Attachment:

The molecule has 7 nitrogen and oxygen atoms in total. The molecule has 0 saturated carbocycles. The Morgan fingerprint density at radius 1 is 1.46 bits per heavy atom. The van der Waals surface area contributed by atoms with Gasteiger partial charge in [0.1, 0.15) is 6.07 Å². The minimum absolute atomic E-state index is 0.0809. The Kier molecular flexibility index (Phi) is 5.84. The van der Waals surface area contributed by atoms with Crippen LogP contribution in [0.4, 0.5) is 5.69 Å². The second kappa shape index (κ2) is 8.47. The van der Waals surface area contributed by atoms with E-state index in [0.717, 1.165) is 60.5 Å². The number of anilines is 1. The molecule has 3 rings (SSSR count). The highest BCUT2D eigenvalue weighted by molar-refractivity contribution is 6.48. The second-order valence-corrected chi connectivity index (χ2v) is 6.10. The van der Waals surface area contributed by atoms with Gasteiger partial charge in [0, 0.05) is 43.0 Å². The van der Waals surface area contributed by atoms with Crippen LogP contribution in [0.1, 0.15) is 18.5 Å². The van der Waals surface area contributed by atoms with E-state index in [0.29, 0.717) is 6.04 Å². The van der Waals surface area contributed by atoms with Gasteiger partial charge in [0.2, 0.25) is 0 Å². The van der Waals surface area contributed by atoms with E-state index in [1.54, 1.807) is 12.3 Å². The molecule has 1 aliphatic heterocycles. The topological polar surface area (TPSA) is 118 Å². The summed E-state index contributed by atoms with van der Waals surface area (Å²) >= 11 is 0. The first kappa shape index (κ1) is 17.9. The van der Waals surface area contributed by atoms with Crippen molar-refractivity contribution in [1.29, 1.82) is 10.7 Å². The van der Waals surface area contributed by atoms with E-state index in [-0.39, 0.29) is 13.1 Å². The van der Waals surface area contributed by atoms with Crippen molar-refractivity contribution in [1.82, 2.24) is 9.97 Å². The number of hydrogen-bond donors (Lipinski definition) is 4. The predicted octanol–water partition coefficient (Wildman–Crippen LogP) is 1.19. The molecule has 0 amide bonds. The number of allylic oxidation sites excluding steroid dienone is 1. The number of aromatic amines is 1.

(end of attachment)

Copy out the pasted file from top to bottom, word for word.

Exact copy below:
The molecule has 7 nitrogen and oxygen atoms in total. The molecule has 0 saturated carbocycles. The Morgan fingerprint density at radius 1 is 1.46 bits per heavy atom. The van der Waals surface area contributed by atoms with Gasteiger partial charge in [0.1, 0.15) is 6.07 Å². The minimum absolute atomic E-state index is 0.0809. The Kier molecular flexibility index (Phi) is 5.84. The van der Waals surface area contributed by atoms with Crippen LogP contribution in [0.4, 0.5) is 5.69 Å². The second kappa shape index (κ2) is 8.47. The van der Waals surface area contributed by atoms with E-state index in [0.717, 1.165) is 60.5 Å². The number of anilines is 1. The molecule has 3 rings (SSSR count). The highest BCUT2D eigenvalue weighted by molar-refractivity contribution is 6.48. The second-order valence-corrected chi connectivity index (χ2v) is 6.10. The van der Waals surface area contributed by atoms with Gasteiger partial charge in [0, 0.05) is 43.0 Å². The van der Waals surface area contributed by atoms with Crippen LogP contribution in [0.1, 0.15) is 18.5 Å². The van der Waals surface area contributed by atoms with E-state index in [0.29, 0.717) is 6.04 Å². The van der Waals surface area contributed by atoms with Gasteiger partial charge in [0.2, 0.25) is 0 Å². The van der Waals surface area contributed by atoms with E-state index in [1.54, 1.807) is 12.3 Å². The molecule has 1 aliphatic heterocycles. The topological polar surface area (TPSA) is 118 Å². The summed E-state index contributed by atoms with van der Waals surface area (Å²) >= 11 is 0. The first kappa shape index (κ1) is 17.9. The van der Waals surface area contributed by atoms with Crippen molar-refractivity contribution in [1.29, 1.82) is 10.7 Å². The van der Waals surface area contributed by atoms with E-state index in [-0.39, 0.29) is 13.1 Å². The van der Waals surface area contributed by atoms with Crippen molar-refractivity contribution in [1.82, 2.24) is 9.97 Å². The number of hydrogen-bond donors (Lipinski definition) is 4. The predicted octanol–water partition coefficient (Wildman–Crippen LogP) is 1.19. The molecule has 0 amide bonds. The number of allylic oxidation sites excluding steroid dienone is 1. The number of aromatic amines is 1.